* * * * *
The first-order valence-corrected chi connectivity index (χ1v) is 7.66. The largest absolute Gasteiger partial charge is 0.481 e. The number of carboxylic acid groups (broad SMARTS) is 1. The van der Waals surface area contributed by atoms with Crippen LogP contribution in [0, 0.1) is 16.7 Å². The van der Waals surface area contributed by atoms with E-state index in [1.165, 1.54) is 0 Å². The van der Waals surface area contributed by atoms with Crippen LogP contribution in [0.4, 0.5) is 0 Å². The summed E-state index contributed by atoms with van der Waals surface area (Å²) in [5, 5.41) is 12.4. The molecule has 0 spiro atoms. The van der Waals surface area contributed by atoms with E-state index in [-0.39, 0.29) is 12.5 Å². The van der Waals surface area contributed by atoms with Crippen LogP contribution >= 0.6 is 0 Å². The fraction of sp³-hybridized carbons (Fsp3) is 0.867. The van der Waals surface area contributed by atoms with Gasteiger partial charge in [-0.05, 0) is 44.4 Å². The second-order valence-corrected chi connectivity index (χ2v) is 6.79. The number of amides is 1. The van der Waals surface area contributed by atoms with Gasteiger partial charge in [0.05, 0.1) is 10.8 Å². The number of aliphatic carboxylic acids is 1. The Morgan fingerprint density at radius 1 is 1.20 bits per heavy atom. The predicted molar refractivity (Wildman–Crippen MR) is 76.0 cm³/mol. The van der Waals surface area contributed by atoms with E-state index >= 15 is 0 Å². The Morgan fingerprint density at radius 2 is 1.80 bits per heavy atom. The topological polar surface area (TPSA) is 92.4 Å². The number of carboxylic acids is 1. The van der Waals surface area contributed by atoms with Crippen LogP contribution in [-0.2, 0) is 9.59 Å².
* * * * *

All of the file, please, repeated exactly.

The first-order valence-corrected chi connectivity index (χ1v) is 7.66. The largest absolute Gasteiger partial charge is 0.481 e. The number of carboxylic acid groups (broad SMARTS) is 1. The van der Waals surface area contributed by atoms with Crippen LogP contribution in [0, 0.1) is 16.7 Å². The van der Waals surface area contributed by atoms with E-state index in [1.165, 1.54) is 0 Å². The van der Waals surface area contributed by atoms with Crippen LogP contribution in [0.4, 0.5) is 0 Å². The summed E-state index contributed by atoms with van der Waals surface area (Å²) in [5, 5.41) is 12.4. The molecule has 0 spiro atoms. The van der Waals surface area contributed by atoms with E-state index in [-0.39, 0.29) is 12.5 Å². The van der Waals surface area contributed by atoms with Crippen LogP contribution >= 0.6 is 0 Å². The fraction of sp³-hybridized carbons (Fsp3) is 0.867. The van der Waals surface area contributed by atoms with Gasteiger partial charge in [-0.05, 0) is 44.4 Å². The second-order valence-corrected chi connectivity index (χ2v) is 6.79. The number of amides is 1. The van der Waals surface area contributed by atoms with Gasteiger partial charge in [0.05, 0.1) is 10.8 Å². The number of aliphatic carboxylic acids is 1. The Morgan fingerprint density at radius 1 is 1.20 bits per heavy atom. The predicted molar refractivity (Wildman–Crippen MR) is 76.0 cm³/mol. The van der Waals surface area contributed by atoms with E-state index >= 15 is 0 Å². The Morgan fingerprint density at radius 2 is 1.80 bits per heavy atom. The topological polar surface area (TPSA) is 92.4 Å². The number of carboxylic acids is 1. The van der Waals surface area contributed by atoms with Crippen LogP contribution in [-0.2, 0) is 9.59 Å².